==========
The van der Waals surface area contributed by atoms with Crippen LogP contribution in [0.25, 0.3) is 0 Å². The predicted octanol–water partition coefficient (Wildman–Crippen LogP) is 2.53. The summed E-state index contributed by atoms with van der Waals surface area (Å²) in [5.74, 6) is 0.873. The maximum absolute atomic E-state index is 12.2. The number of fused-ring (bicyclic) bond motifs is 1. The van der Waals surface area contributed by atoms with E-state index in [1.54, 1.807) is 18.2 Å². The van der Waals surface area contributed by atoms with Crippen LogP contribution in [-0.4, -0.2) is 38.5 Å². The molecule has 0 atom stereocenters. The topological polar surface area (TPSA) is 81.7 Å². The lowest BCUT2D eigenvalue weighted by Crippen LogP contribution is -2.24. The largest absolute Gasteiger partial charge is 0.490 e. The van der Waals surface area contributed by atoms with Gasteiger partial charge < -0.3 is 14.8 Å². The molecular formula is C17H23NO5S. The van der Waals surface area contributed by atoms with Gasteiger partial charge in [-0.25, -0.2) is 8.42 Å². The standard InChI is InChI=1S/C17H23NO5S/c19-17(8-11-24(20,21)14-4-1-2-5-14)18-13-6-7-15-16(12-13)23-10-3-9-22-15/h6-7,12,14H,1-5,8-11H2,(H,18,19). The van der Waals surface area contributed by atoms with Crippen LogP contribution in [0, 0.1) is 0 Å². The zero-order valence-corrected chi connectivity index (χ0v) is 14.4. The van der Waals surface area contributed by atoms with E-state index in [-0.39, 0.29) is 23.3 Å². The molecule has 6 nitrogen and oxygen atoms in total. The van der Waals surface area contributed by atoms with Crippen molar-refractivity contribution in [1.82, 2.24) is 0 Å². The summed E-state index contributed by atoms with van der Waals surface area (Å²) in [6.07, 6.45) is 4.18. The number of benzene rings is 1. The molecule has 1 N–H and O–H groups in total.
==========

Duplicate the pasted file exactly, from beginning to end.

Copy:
The van der Waals surface area contributed by atoms with Crippen LogP contribution in [0.25, 0.3) is 0 Å². The predicted octanol–water partition coefficient (Wildman–Crippen LogP) is 2.53. The summed E-state index contributed by atoms with van der Waals surface area (Å²) in [5.74, 6) is 0.873. The maximum absolute atomic E-state index is 12.2. The number of fused-ring (bicyclic) bond motifs is 1. The van der Waals surface area contributed by atoms with E-state index in [1.54, 1.807) is 18.2 Å². The van der Waals surface area contributed by atoms with Crippen LogP contribution in [-0.4, -0.2) is 38.5 Å². The molecule has 0 atom stereocenters. The topological polar surface area (TPSA) is 81.7 Å². The lowest BCUT2D eigenvalue weighted by Crippen LogP contribution is -2.24. The largest absolute Gasteiger partial charge is 0.490 e. The van der Waals surface area contributed by atoms with Gasteiger partial charge < -0.3 is 14.8 Å². The molecular formula is C17H23NO5S. The van der Waals surface area contributed by atoms with Gasteiger partial charge in [-0.25, -0.2) is 8.42 Å². The standard InChI is InChI=1S/C17H23NO5S/c19-17(8-11-24(20,21)14-4-1-2-5-14)18-13-6-7-15-16(12-13)23-10-3-9-22-15/h6-7,12,14H,1-5,8-11H2,(H,18,19). The van der Waals surface area contributed by atoms with Crippen LogP contribution in [0, 0.1) is 0 Å². The zero-order valence-corrected chi connectivity index (χ0v) is 14.4. The van der Waals surface area contributed by atoms with E-state index in [-0.39, 0.29) is 23.3 Å². The molecule has 6 nitrogen and oxygen atoms in total. The van der Waals surface area contributed by atoms with Crippen molar-refractivity contribution in [1.82, 2.24) is 0 Å². The summed E-state index contributed by atoms with van der Waals surface area (Å²) in [6.07, 6.45) is 4.18. The number of benzene rings is 1. The molecule has 1 N–H and O–H groups in total.